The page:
What is the difference between the Spectra S1 and S2 breast pumps?
10. Formula feeding doesn’t prevent skin to skin contact
There are a lot of benefits to skin to skin contact with your baby, especially for preemies. But formula feeding doesn’t stop you from taking advantage of this experience. Reference
11. Breastfeeding is difficult for almost everyone who does it
Just because breastfeeding is difficult in some way for almost everyone who tries it, doesn’t mean you shouldn’t do it. Almost everything that is beneficial in life has its challenges. However, you need to be aware that if everything goes smooth and painlessly, you are an exception. This lactation consultant says “everyone struggles in the early days”. Reference
12. Formula is expensive but breastfeeding is not zero cost
Formula costs around $50 per month the first month and $100 after that. You can spend less buying from Sams or Costco, and spend more if you buy non-generic or premium brands.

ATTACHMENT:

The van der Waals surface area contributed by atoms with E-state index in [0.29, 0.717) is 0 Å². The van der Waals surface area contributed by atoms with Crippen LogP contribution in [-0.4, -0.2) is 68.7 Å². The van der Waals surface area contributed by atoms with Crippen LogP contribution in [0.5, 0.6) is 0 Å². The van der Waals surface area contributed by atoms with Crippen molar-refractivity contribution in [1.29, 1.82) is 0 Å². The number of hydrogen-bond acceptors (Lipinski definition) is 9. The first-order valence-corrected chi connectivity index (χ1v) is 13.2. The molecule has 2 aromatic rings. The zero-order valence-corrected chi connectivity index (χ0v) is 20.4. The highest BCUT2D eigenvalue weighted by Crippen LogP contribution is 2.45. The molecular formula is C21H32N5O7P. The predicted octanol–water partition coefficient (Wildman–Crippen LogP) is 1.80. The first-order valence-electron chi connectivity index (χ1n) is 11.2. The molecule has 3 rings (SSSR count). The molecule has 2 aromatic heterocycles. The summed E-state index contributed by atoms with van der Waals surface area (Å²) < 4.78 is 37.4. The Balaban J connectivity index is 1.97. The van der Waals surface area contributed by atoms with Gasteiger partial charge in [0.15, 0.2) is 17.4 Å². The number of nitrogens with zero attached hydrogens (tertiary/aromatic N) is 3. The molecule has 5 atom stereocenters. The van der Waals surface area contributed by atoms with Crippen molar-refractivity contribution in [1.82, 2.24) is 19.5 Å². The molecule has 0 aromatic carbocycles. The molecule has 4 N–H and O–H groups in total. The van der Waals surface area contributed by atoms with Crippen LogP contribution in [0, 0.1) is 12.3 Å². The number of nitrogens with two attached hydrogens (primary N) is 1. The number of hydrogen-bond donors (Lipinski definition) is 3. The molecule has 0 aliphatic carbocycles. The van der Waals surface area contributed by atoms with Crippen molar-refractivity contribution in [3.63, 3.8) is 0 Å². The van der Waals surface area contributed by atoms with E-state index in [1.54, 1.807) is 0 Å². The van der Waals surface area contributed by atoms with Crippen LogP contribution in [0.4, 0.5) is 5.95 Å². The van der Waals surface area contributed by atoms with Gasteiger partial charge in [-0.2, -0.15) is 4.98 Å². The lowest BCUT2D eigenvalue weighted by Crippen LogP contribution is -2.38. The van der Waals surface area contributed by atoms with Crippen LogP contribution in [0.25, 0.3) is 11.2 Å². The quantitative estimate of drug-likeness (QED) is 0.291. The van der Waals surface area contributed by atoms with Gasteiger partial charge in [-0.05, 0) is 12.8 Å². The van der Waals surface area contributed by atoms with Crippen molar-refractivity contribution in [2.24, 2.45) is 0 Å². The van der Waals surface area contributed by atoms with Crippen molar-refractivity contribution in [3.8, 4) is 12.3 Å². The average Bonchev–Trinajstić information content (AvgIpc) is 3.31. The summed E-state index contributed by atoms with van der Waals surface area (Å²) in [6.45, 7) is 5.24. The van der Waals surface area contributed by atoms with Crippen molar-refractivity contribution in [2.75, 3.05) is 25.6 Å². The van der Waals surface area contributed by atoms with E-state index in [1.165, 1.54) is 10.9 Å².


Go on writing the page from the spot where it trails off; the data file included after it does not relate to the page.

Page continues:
Breastfeeding moms typically buy breast pumps, bras, pillows, pads, clothes, shawls, covers, etc. Also, that breast milk doesn’t come from the sky. Breastfeeding moms burn 500 calories per day on average, which means they consume more food and also typically take vitamins and may make visits to lactation consultants. All that considered, breastfeeding may be as expensive as formula feeding if you make an honest assessment.
The truth is that every baby has to eat and food is never free. Reference
13. A combination of formula and breastfeeding may prolong breastfeeding
This study found that babies given supplementary formula alongside breastfeeding in their early days increased the length of time mothers continued to breastfeed. Reference